Who works closely with countries affected by monkeypox; India remains vigilant
NEW DELHI : The World Health Organization (WHO) is working closely with partners to determine the extent and cause of an outbreak of Monkeypox, the global body said.
Although no cases have been reported in India, the Indian government is monitoring global evidence and has alerted its testing labs to be vigilant and ready to handle cases should they arise.
There are approximately 80 confirmed cases so far and 50 ongoing investigations. More cases are likely to be reported as surveillance expands.
WHO is working with affected countries and others to expand disease surveillance to find and support those who may be affected, and to provide advice on how to manage the disease.
“We continue to convene meetings of experts and technical advisory groups (such as today’s meeting of the Strategic and Technical Advisory Group on Infectious Hazards with Pandemic and Epidemic Potential [STAG-IH]) to share information about the disease and response strategies,” the WHO said in a press release.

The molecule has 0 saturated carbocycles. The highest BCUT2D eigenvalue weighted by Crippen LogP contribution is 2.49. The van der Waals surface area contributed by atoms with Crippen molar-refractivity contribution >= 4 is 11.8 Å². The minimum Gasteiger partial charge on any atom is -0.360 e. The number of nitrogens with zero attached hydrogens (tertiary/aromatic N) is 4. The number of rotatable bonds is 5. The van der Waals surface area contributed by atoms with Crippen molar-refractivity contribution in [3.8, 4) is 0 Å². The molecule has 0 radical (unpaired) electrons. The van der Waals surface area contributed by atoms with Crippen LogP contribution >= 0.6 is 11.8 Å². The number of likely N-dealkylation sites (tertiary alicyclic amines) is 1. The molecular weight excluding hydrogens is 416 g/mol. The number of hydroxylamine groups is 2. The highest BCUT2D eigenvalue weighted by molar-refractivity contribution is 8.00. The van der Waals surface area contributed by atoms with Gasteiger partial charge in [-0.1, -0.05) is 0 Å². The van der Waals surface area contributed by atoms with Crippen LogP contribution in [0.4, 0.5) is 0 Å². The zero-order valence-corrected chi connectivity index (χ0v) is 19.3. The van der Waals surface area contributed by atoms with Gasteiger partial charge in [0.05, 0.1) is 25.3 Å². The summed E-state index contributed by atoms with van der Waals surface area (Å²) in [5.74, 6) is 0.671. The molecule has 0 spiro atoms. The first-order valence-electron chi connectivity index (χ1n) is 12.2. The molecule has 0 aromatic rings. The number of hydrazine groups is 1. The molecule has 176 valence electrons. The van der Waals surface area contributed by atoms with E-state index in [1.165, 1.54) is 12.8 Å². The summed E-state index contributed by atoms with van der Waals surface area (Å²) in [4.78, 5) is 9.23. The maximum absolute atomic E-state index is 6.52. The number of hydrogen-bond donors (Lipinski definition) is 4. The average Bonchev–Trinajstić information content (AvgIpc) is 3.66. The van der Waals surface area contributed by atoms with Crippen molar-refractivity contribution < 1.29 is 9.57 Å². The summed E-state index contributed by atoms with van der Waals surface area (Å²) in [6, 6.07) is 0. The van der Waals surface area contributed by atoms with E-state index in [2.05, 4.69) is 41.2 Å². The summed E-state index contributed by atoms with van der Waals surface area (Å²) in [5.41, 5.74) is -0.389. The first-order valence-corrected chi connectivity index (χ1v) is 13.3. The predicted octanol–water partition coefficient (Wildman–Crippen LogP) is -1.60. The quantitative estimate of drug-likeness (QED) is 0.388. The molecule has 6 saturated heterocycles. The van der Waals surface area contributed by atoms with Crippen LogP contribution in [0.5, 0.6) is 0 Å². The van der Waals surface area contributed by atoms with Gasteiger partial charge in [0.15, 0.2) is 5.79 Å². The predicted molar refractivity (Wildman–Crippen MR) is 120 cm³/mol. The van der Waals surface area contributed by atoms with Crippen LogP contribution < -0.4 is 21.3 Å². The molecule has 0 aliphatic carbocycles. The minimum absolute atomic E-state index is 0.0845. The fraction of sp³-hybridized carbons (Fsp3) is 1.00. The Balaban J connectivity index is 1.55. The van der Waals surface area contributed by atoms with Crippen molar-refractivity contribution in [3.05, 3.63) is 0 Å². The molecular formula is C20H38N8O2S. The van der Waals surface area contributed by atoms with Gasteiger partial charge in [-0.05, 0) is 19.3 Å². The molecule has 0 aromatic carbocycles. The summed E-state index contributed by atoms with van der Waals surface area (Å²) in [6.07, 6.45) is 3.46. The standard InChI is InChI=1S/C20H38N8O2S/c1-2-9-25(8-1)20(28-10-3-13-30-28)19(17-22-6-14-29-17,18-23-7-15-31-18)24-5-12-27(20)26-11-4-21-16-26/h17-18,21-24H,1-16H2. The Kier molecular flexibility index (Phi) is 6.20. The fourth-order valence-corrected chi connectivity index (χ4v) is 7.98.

As the situation evolves, the WHO will continue to provide updates as we learn more, the WHO added.
“The virus is endemic in certain animal populations in a number of countries, causing occasional outbreaks among the local population and travellers. The recent outbreaks reported in 11 countries so far are atypical, as they occur in non-endemic countries,” the WHO said.
Monkeypox spreads differently from Covid-19. WHO encourages people to stay informed from trusted sources, such as national health authorities, about the extent of the outbreak in their community (if any), symptoms and prevention.
As Monkeypox is spread through close contact, the response must focus on those affected and their close contacts.
“People who interact closely with an infectious person are at greater risk of infection: this includes health workers, household members and sexual partners,” he said.
Meanwhile, the Indian government is vigilant and closely monitoring global data from other countries. In this regard, the Union Health Ministry has ordered the Indian Council Medical Research (ICMR) and the National Center for Disease Control and airport authorities to closely monitor the situation.
Dr Samiran Panda, Additional Director General of ICMR, said: “So far, no cases of Monekypox have been identified in India. But we have to be careful and there should be no panic and if there are cases we have Biosafety Laboratory (BSL)-4 and laboratory SOPs in place.”